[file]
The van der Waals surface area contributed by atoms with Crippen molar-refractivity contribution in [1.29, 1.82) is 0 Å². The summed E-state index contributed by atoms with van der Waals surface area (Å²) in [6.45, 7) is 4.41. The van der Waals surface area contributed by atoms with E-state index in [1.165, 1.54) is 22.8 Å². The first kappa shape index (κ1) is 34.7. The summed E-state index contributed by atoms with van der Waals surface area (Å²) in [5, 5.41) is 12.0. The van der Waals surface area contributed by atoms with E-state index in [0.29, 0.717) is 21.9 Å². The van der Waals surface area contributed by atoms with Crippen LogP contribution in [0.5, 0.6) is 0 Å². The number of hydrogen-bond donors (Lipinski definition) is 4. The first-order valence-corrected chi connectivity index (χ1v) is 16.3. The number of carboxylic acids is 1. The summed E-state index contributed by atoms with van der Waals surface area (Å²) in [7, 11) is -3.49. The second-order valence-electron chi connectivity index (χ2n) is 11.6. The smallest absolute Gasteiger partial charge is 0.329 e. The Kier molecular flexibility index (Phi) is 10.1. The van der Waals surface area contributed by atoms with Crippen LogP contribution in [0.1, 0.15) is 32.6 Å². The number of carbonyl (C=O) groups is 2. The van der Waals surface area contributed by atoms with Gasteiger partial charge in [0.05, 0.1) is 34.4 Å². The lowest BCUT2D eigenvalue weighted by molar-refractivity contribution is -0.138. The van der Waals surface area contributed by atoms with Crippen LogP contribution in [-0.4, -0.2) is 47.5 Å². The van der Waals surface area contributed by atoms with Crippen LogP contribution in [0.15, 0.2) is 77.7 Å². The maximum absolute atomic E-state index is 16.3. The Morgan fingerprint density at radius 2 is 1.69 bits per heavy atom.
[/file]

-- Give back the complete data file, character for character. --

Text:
The van der Waals surface area contributed by atoms with Crippen molar-refractivity contribution in [1.29, 1.82) is 0 Å². The summed E-state index contributed by atoms with van der Waals surface area (Å²) in [6.45, 7) is 4.41. The van der Waals surface area contributed by atoms with E-state index in [1.165, 1.54) is 22.8 Å². The first kappa shape index (κ1) is 34.7. The summed E-state index contributed by atoms with van der Waals surface area (Å²) in [5, 5.41) is 12.0. The van der Waals surface area contributed by atoms with E-state index in [0.29, 0.717) is 21.9 Å². The van der Waals surface area contributed by atoms with Crippen LogP contribution in [0.5, 0.6) is 0 Å². The number of hydrogen-bond donors (Lipinski definition) is 4. The first-order valence-corrected chi connectivity index (χ1v) is 16.3. The number of carboxylic acids is 1. The summed E-state index contributed by atoms with van der Waals surface area (Å²) in [7, 11) is -3.49. The second-order valence-electron chi connectivity index (χ2n) is 11.6. The smallest absolute Gasteiger partial charge is 0.329 e. The Kier molecular flexibility index (Phi) is 10.1. The van der Waals surface area contributed by atoms with Crippen LogP contribution in [0.1, 0.15) is 32.6 Å². The number of carbonyl (C=O) groups is 2. The van der Waals surface area contributed by atoms with Gasteiger partial charge in [0.05, 0.1) is 34.4 Å². The lowest BCUT2D eigenvalue weighted by molar-refractivity contribution is -0.138. The van der Waals surface area contributed by atoms with Crippen LogP contribution in [-0.4, -0.2) is 47.5 Å². The van der Waals surface area contributed by atoms with Crippen LogP contribution in [0.15, 0.2) is 77.7 Å². The maximum absolute atomic E-state index is 16.3. The Morgan fingerprint density at radius 2 is 1.69 bits per heavy atom.